2. ++ Cynthia Farquhar's research uncovered a 4th strategy: code and then document.
    3. * 14.1 Agile modeling & Lightweight UML
    4. - 14.2 UML CASE
    5. * 14.3 How much time drawing? NOT MUCH.
    6. *** 14.4 Static vs dynamic models.
    7. * 14.5 Object design skill vs UML Notation Skill
    8. 14.6 Another technique
    9. CRC::= Class Responsibility Collaboration Cards. I don't really believe in these! I don't require you to study these. You can experiment with them if you like. No points will be gained or lost on projects for just using or not using CRC. I'll be interested in gathering your experiences.

    . . . . . . . . . ( end of section Object Design) <<Contents | End>>


    [ 09x.html ]

    Next Assigned Work: SSD+Packages

    [ w4.html ] Due next week.

    Questions and Answers on Logical Architecture

    [ 09q.html ]

    Review Questions

    [ 09r.html ]

    Quiz on SSDs

    Goal: prove that you can draw a good System Sequence Diagram for a given scenario.

    Standard Definitions

  1. Artifact::="Anything that is created in the course of a project".
  2. artifact::=see above.

  3. DCD::diagram="Design Class Diagram", shows the classes that will be implemented in code. [ 02DiceGameClasses.gif ] (example).
  4. Deliverables::="A packet of artifacts that must be prepared by a deadline for review or distribution".

  5. Glossary::= See http://cse.csusb.edu/dick/cs375/uml.glossary.html.
  6. GoF::="Gang of Four", [ patterns.html#GoF ]
  7. GRASP::patterns="General Responsibility Assignment Software Patterns", a set of guidelines for designing objects and classes. They take a single event that the system must handle and determine a good set of objects and/or classes to carry it out. See [ patterns.html#GRASP -- General Responsibility Assignment Software Patterns ]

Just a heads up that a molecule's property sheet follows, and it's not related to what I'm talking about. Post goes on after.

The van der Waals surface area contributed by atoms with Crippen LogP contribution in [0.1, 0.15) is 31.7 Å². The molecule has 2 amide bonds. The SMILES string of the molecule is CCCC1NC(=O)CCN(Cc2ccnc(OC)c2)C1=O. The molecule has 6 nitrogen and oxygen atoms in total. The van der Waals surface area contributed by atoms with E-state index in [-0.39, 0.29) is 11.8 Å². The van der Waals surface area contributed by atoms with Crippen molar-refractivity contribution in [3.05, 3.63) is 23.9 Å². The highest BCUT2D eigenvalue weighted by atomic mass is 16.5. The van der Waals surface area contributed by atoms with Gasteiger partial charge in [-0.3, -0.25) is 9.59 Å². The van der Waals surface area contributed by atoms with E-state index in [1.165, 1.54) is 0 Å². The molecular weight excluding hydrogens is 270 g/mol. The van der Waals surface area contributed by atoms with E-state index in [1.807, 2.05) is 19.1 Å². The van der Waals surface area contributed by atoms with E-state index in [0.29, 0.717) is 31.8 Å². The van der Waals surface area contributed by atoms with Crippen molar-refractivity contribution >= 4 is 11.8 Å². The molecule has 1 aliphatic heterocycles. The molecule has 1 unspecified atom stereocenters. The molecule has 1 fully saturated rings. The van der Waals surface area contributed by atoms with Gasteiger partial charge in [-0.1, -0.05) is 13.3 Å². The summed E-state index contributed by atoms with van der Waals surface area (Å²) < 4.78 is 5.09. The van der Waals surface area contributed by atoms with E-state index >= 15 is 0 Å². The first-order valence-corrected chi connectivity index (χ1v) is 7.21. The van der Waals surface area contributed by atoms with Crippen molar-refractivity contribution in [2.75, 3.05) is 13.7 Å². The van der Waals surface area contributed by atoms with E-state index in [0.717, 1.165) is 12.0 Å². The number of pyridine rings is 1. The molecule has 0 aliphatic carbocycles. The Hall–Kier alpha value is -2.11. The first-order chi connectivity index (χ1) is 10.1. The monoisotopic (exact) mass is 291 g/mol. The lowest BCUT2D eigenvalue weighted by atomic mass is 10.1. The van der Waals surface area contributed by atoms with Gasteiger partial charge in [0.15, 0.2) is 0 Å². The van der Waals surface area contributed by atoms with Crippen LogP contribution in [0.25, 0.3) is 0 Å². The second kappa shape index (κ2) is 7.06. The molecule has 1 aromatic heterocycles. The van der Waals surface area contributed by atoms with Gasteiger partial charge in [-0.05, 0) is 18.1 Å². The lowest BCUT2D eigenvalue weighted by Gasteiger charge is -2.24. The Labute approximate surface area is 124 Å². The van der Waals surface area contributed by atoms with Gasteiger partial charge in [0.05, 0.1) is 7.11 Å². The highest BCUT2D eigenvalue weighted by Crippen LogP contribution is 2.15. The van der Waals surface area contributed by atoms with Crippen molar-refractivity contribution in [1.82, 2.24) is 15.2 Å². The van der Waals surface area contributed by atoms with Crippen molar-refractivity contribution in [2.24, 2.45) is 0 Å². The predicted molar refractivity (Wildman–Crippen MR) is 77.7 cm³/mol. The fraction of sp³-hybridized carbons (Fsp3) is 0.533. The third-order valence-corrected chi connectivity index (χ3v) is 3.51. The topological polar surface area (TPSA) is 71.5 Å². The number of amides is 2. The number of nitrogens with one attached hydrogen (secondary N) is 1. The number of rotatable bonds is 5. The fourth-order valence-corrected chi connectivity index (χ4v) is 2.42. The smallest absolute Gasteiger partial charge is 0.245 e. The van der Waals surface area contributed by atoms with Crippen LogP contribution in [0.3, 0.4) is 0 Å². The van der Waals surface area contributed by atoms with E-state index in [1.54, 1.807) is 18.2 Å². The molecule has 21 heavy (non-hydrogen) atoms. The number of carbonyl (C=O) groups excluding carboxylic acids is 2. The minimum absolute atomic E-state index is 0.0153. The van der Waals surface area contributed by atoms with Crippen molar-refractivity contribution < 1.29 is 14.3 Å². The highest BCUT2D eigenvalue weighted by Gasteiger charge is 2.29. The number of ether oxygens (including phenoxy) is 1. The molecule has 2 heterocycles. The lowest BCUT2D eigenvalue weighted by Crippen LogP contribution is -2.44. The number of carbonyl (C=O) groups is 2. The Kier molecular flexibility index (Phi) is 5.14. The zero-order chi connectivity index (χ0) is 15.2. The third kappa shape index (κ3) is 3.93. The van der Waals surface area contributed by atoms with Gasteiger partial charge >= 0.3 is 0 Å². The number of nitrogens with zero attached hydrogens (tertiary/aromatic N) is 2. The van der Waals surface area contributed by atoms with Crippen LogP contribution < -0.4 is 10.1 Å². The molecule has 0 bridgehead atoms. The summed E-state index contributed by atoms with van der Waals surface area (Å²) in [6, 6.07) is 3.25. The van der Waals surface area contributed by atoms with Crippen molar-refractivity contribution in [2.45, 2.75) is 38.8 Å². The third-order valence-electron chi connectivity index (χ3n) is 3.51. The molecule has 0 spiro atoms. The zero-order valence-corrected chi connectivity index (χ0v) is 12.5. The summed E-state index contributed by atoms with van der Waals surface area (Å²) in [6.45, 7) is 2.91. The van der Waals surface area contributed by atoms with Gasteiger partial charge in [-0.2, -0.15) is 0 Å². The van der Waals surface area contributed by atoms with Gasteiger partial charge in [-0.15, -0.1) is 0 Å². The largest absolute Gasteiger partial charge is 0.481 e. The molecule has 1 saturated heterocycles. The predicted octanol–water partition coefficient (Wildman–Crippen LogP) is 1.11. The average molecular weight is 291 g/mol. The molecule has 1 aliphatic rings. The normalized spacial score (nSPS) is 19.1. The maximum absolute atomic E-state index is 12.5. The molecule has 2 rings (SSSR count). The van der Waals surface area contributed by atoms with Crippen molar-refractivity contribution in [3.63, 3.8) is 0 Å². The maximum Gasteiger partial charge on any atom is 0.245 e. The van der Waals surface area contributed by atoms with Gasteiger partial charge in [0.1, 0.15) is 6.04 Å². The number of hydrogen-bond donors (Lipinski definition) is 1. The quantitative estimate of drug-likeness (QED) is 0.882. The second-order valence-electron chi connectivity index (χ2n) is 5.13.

8. Grades::= See http://cse.csusb.edu/dick/cs375/grading/.

  9. KISS::Folk_law="Keep It Simple, Stupid", in agile processes this means never drawing a diagram or preparing a document that doesn't provide value to the clients and stakeholders. In all processes it means never designing or coding what has no value now, see YAGNI.

  10. OO::shorthand="Object-Oriented".
  11. OOAD::="Object-Oriented Analysis and Design", See chapter 1 in text.

  12. patterns::="Documented families of problems and matching solutions", see Patterns.
  13. Patterns::= See http://cse.csusb.edu/dick/cs375/patterns.html.

  14. Process::="How to develop software".

  15. RJB::=The author of this document, RJB="Richard J Botting, Comp Sci and Engineering School, CSUSB".
  16. RUP::Process="Rational UP", a proprietary version of UP.

  17. SSD::="System Sequence Diagrams", see chapter 10 and [ 02DiceGameSSD.gif ] (example).

  18. TBA::="To Be Announced".

  19. UML::="Unified Modeling Language". [ Unified_Modeling_Language ]

  20. UP::="Unified Process", an iterative, risk-driven, and evolutionary way to develop OO software.

  21. YAGNI::XP="You Ain't Gonna Need It", an XP slogan that stops you planning and coding for things that are not yet needed. As a rule the future is not predictable enough to program a feature until the stakeholders actually need it now. In this class it also means "It won't be on the final or in quizzes".

  22. XP::="Extreme Programming", the ultimate iterative, code-centric, user-involved process.

( End of document ) <<Contents | Top